Houston, We Have A Solution

Electrical engineering major Alanis Nash '19 watches a NASA staffer test Bradley's augmented reality program. (Photo provided by NASA/Norah Moran)

June 26, 2018

By Matt Hawkins

Bradley game design alumnus David Matias ’18 flashed back to childhood dreams as he toured Johnson Space Center’s astronaut training facilities in Houston. Like many youth, Matias wanted to become astronaut, and here he stood in awe of the environment.

In one building, he walked by the 40-feet-deep pool that houses life-size model segments of the International Space Station on which astronauts practice tasks in simulated weightlessness. In another, he walked through robotics equipment designed for space — a privilege not granted to the general public. Later, he got a sneak peek at NASA’s next-generation Z2 spacesuit that will replace the current 40-year-old design.

Mathias and six other Bradley students won’t experience the real International Space Station, but their innovations could fly to space in the new suits. Through NASA’s S.U.I.T.S. Design Challenge (Spacesuit User Interface Technologies for Students), students built a model augmented reality (AR) program to help astronauts work in space.

“I wouldn’t have believed it if you told me I’d be going there,” Matias said. “I grew up and realized I’d never be an astronaut, so it was amazing to hear from former astronauts and other NASA staff that worked with us.”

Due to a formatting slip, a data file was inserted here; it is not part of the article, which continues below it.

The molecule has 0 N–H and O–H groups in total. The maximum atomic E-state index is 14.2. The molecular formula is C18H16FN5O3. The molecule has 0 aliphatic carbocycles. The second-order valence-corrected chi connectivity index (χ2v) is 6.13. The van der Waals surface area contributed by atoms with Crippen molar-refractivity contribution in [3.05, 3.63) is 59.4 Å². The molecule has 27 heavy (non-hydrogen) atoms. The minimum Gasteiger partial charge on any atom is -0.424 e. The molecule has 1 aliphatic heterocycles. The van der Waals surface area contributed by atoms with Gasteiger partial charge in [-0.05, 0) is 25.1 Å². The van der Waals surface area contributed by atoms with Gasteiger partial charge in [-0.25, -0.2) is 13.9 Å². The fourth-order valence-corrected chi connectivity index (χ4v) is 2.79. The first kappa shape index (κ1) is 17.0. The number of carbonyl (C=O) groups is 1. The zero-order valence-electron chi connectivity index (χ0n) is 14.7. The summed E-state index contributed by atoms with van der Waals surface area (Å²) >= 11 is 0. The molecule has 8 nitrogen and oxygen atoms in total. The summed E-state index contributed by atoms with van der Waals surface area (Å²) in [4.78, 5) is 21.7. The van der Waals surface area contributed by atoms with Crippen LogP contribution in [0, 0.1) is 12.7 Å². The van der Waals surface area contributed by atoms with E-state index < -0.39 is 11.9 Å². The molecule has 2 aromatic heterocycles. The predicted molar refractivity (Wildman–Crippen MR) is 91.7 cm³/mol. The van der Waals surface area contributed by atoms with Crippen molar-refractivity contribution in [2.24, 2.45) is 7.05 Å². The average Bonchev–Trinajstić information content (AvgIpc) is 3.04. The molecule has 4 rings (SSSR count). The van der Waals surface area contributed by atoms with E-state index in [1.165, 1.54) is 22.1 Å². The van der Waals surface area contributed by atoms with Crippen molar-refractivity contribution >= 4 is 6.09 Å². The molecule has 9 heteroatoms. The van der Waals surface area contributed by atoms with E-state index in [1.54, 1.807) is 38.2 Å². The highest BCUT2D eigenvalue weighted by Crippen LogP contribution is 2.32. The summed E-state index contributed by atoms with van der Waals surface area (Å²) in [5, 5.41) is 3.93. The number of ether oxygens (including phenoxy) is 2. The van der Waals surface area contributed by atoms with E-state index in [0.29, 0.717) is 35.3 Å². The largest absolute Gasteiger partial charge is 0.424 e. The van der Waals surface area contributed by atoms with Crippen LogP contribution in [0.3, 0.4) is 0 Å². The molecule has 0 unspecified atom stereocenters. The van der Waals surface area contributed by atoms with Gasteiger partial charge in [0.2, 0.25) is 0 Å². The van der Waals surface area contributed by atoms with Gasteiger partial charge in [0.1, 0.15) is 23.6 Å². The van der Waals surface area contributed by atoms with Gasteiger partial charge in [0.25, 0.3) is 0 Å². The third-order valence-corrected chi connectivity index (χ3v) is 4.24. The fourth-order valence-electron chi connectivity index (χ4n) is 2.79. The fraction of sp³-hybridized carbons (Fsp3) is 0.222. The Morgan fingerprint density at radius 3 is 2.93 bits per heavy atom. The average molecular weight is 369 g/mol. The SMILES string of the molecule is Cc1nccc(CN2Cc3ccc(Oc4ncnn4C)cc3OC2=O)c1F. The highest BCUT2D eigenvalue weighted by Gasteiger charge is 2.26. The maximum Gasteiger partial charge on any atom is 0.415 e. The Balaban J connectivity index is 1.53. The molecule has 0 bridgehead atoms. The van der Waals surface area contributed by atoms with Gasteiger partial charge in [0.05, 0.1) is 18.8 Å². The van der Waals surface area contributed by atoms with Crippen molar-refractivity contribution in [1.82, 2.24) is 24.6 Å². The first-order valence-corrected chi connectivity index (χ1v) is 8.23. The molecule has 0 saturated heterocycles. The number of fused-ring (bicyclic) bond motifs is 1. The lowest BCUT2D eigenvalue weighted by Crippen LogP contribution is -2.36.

Students from Bradley and 10 other universities worked through the spring semester to develop programs on Microsoft’s HoloLens platform. Students were led by Heather Ford, instructor and designer in Bradley’s interactive media department. Bradley’s team developed an object and voice-activated AR user interface (UI) and user experience (UX) that freed astronauts to complete spacewalk tasks without extra motion in bulky suits. The virtual ground control plugged into an onboard database so astronauts could look up task instructions and monitor vital information.

As an AR program, astronauts could read instructions and see diagrams on the inside of their facemask. If users needed a clear view, Bradley’s personal assistant could speak requested information.

“It’s impressive how natural AR can feel,” said computer science and math double major Jason Daluga ‘19, of Libertyville, Ind. “Our design for simple tasks basically is a flipbook you can use in any field.”

The model went through last-minute adjustments as teams networked with each other. Input from former astronauts serving as faculty advisers helped revise vital features such as the text-to-speech option. In the end, it impressed a NASA staffer who tried it and a panel of NASA and Microsoft executives. Those encouraging words left the team flying high as it returned to Peoria.

“To hear NASA say they needed us, especially as undergraduates, shocked me,” said electrical engineering major Alanis Nash ‘19, of Peoria. “We got real-world experience and they got ideas. I hope our technology ends up in their suits so I can one day say I worked on it.”

Bradley faculty, staff and students have developed a collaborative relationship with NASA in recent years. Partnership started with work on CubeSat satellites for education and research. Additionally, students are working on a satellite-monitoring app MOCSat and a web-based space science game L.U.M.P.I. The university also is the only academic partner and primary host of NAA's ongoing 3D-Printed Habitat Challenge, prt of the Centennial Challenges Program.